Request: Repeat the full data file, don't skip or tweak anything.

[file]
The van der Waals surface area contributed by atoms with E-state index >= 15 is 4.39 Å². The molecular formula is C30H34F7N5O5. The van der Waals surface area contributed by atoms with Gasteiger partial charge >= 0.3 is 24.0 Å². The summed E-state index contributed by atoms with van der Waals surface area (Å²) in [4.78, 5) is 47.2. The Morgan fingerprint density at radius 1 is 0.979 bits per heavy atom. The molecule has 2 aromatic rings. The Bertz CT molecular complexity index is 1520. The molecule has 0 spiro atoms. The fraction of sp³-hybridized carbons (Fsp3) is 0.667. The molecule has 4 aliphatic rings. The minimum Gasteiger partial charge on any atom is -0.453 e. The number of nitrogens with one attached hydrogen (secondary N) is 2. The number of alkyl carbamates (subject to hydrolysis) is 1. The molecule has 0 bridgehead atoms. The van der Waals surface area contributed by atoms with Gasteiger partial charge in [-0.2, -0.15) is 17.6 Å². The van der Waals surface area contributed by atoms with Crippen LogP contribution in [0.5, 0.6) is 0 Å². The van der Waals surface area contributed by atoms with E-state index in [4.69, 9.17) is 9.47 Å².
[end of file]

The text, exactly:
The van der Waals surface area contributed by atoms with E-state index >= 15 is 4.39 Å². The molecular formula is C30H34F7N5O5. The van der Waals surface area contributed by atoms with Gasteiger partial charge >= 0.3 is 24.0 Å². The summed E-state index contributed by atoms with van der Waals surface area (Å²) in [4.78, 5) is 47.2. The Morgan fingerprint density at radius 1 is 0.979 bits per heavy atom. The molecule has 2 aromatic rings. The Bertz CT molecular complexity index is 1520. The molecule has 0 spiro atoms. The fraction of sp³-hybridized carbons (Fsp3) is 0.667. The molecule has 4 aliphatic rings. The minimum Gasteiger partial charge on any atom is -0.453 e. The number of nitrogens with one attached hydrogen (secondary N) is 2. The number of alkyl carbamates (subject to hydrolysis) is 1. The molecule has 0 bridgehead atoms. The van der Waals surface area contributed by atoms with Gasteiger partial charge in [-0.2, -0.15) is 17.6 Å². The van der Waals surface area contributed by atoms with Crippen LogP contribution in [0.5, 0.6) is 0 Å². The van der Waals surface area contributed by atoms with E-state index in [4.69, 9.17) is 9.47 Å².